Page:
More than 120 employees at the Museum of Contemporary Art (MoCA), Los Angeles are campaigning to form a union, the Los Angeles Times reports. The announcement is the latest in a string of union drives that have ignited at cultural institutions across the country, with staff members from the Solomon R. Guggenheim Museum, the New Museum, and the Brooklyn Academy of Music in New York, as well as the Frye Art Museum in Seattle, successfully achieving improved working conditions through new union contracts.
On Friday, November 22, some fifty workers representing several departments at MoCA, including visitor engagement, education, and curatorial, delivered a statement of intent to museum management. Since director Klaus Biesenbach is out of town, the group met with Mia Locks, who joined the institution as senior curator and head of new initiatives in May. They cited pay and “lack of transparency” between the higher-ups at the museum and the rest of the staff as one of the reasons for organizing.
“We know that forming a union is the best way to protect not only our well-being, but to advocate for the people who work here for years to come,” Christine Samples, a gallery attendant at the museum and member of the organizing committee, told the Los Angeles Times. “I want art to be impactful for the community, and I’m looking for more investment from MoCA into the workers so we can invest more in the public’s experience of art.”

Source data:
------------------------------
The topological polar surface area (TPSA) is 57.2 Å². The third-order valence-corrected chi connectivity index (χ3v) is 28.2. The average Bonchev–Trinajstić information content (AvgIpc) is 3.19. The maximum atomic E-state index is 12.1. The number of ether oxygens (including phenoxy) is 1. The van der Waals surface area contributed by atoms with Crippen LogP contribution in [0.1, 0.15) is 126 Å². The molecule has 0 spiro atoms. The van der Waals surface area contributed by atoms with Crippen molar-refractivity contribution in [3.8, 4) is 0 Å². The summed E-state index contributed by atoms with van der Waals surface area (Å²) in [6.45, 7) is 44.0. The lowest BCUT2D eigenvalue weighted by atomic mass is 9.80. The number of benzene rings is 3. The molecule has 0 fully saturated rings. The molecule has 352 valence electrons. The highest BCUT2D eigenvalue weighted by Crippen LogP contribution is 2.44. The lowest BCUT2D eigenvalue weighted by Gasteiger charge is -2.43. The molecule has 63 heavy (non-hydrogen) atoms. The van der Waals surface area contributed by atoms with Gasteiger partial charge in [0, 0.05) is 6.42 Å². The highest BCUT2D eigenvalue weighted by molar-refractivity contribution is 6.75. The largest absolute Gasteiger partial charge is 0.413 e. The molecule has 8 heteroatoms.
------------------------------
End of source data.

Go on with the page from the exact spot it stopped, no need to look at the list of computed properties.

Earlier this week, the institution revealed that admission at the museum will be free to the public starting on January 11, 2020. The policy change was made after MoCA board president Carolyn Clark pledged to give the museum $10 million at MoCA’s first annual benefit in May. The campaign also follows a controversy involving LA’s Marciano Art Foundation, which laid off its employees and then shut its doors indefinitely after they revealed plans to form a union. The move led the staffers to protest outside the shuttered institution and to picket a dinner hosted by the Marciano brothers, who also own the retail giant Guess. The foundation’s former workers are now attempting to stage nationwide demonstrations outside of the stores during Black Friday.
In response to its employees’ request for the museum to recognize its campaign, MoCA provided Artforum with the following statement: “While we respect the right of employees to decide whether or not they wish to be represented by a union, we do not believe that this union is in the best interest of our employees or the museum.” If successful, the workers will join the American Federation of State, County, and Municipal Employeesone of the largest trade unions in the United States.